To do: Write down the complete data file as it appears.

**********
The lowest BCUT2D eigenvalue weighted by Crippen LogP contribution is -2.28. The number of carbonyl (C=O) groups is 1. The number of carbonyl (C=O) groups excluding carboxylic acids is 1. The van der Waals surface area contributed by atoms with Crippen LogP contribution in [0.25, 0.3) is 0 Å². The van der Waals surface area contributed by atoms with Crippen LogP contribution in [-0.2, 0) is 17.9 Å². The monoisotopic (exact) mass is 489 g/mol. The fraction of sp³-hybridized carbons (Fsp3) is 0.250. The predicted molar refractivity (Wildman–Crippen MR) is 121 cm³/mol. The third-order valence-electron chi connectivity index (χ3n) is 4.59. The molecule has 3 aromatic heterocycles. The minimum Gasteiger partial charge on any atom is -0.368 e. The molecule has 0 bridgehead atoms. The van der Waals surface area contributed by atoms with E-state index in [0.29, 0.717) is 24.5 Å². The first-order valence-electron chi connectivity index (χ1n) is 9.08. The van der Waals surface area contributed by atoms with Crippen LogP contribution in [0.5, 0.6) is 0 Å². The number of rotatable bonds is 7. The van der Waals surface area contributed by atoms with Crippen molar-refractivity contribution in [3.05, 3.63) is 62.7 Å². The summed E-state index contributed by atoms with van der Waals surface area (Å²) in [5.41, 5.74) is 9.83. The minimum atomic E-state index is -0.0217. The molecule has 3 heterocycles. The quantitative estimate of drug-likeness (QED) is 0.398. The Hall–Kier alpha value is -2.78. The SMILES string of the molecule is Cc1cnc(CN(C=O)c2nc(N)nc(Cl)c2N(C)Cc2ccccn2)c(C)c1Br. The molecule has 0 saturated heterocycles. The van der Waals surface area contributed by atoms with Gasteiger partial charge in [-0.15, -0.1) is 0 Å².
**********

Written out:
The lowest BCUT2D eigenvalue weighted by Crippen LogP contribution is -2.28. The number of carbonyl (C=O) groups is 1. The number of carbonyl (C=O) groups excluding carboxylic acids is 1. The van der Waals surface area contributed by atoms with Crippen LogP contribution in [0.25, 0.3) is 0 Å². The van der Waals surface area contributed by atoms with Crippen LogP contribution in [-0.2, 0) is 17.9 Å². The monoisotopic (exact) mass is 489 g/mol. The fraction of sp³-hybridized carbons (Fsp3) is 0.250. The predicted molar refractivity (Wildman–Crippen MR) is 121 cm³/mol. The third-order valence-electron chi connectivity index (χ3n) is 4.59. The molecule has 3 aromatic heterocycles. The minimum Gasteiger partial charge on any atom is -0.368 e. The molecule has 0 bridgehead atoms. The van der Waals surface area contributed by atoms with E-state index in [0.29, 0.717) is 24.5 Å². The first-order valence-electron chi connectivity index (χ1n) is 9.08. The van der Waals surface area contributed by atoms with Crippen LogP contribution in [0.5, 0.6) is 0 Å². The number of rotatable bonds is 7. The van der Waals surface area contributed by atoms with Crippen molar-refractivity contribution in [3.05, 3.63) is 62.7 Å². The summed E-state index contributed by atoms with van der Waals surface area (Å²) in [5.41, 5.74) is 9.83. The minimum atomic E-state index is -0.0217. The molecule has 3 heterocycles. The quantitative estimate of drug-likeness (QED) is 0.398. The Hall–Kier alpha value is -2.78. The SMILES string of the molecule is Cc1cnc(CN(C=O)c2nc(N)nc(Cl)c2N(C)Cc2ccccn2)c(C)c1Br. The molecule has 0 saturated heterocycles. The van der Waals surface area contributed by atoms with Gasteiger partial charge in [-0.15, -0.1) is 0 Å².